Narisetti was asked: "With the news that the NYT is going to a paywall at the start of 2011, what is the likelihood that the Post will also? Or is there an expectation that Post traffic will increase as the Times's decreases?"
    He replied: "Like most media companies, we believe that our content has value to both readers and advertisers and do want to find ways to get paid for the costs we incur to generate such content--in print and online. Much like subscriptions and advertisements pay for a print paper, it would be good to have a model where both advertisers and readers pay online. But, while we continue to keep a close eye on such announcements as well as some emerging models, no decisions have been made about charging for washington post content online. But, stay tuned."
    Via E&P in Exile

    Monday 25 January 2010

    Alan Rusbridger: 'We won't turn our back on the digital world by putting up a paywall'

    Guardian editor-in-chief Alan Rusbridger said tonight that the openness of the web had created a new style of journalism that via links, multiple sources and collaborations with readers meant journalists can tell a story more effectively than ever before.
    Giving the Hugh Cudlipp lecture at the London College of Communication, he likened the paywall to cutting newspapers off from the digital world and claimed that although 2009 had been disappointing for digital ad revenues it would be premature to base future predictions on what happened during a deep recession.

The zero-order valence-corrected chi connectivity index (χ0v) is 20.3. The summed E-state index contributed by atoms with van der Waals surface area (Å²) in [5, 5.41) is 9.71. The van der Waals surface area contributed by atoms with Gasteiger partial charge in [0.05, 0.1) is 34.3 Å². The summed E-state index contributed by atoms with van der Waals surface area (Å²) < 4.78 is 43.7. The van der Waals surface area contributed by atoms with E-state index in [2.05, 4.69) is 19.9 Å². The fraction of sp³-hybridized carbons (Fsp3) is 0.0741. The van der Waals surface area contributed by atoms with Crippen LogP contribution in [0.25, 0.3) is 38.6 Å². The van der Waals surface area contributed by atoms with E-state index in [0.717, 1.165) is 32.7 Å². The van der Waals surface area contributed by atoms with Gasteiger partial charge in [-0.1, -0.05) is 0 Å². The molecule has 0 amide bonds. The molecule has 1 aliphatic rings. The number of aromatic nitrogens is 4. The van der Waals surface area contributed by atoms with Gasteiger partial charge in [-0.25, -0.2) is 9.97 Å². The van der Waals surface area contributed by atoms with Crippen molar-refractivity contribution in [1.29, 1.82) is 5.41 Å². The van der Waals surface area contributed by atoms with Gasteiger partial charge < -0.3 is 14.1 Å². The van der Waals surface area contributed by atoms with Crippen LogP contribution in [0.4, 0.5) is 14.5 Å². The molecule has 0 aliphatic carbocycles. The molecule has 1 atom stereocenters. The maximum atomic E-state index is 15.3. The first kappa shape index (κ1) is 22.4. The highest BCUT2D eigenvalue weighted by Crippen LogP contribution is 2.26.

Rusbridger said that the Guardian had earned £25 million in digital ad revenue last year and would earn only "a fraction of that from a paywall." He said that although he admired Rupert Murdoch as a "brave and radical owner of the Times" the paywall model was "not right for us now".
    He added: "If you erect a universal pay wall around your content then it follows you are turning away from a world of openly shared content. Again, there may be sound business reasons for doing this, but editorially it is about the most fundamental statement anyone could make about how newspapers see themselves in relation to the newly-shaped world."
    Rusbridger argued that readers liked links and multiple sources and that collaborative stories were "likely to get to the truth faster".
    He said stories such as the Guardian's investigations into the death of Ian Tomlinson during the G20 demonstrations in London, Trafigura and Tony Blair's tax affairs had all combined traditional reporting with collaborations with outside sources on the web.
    Rusbridger said the growth of digital audiences should be a "beacon of hope for newspapers" and celebrated. He predicted that more and more institutions, like museums, colleges and government departments would be producing their own digital material.
    "What a chance for newspapers," he said. "If we turn our back on all this then we will be sleepwalking into oblivion."
    There were a couple of lighthearted moments during the evening. At one point technical gremlins meant the message: "You are now running on a reserve battery power" flashed up on the screen behind Rusbridger.
    Also, Lady Cudlipp thanked Rusbridger after his speech for introducing the Berliner-sized Guardian because it perfectly fitted the bottom of her parrot's cage. That's something can never do.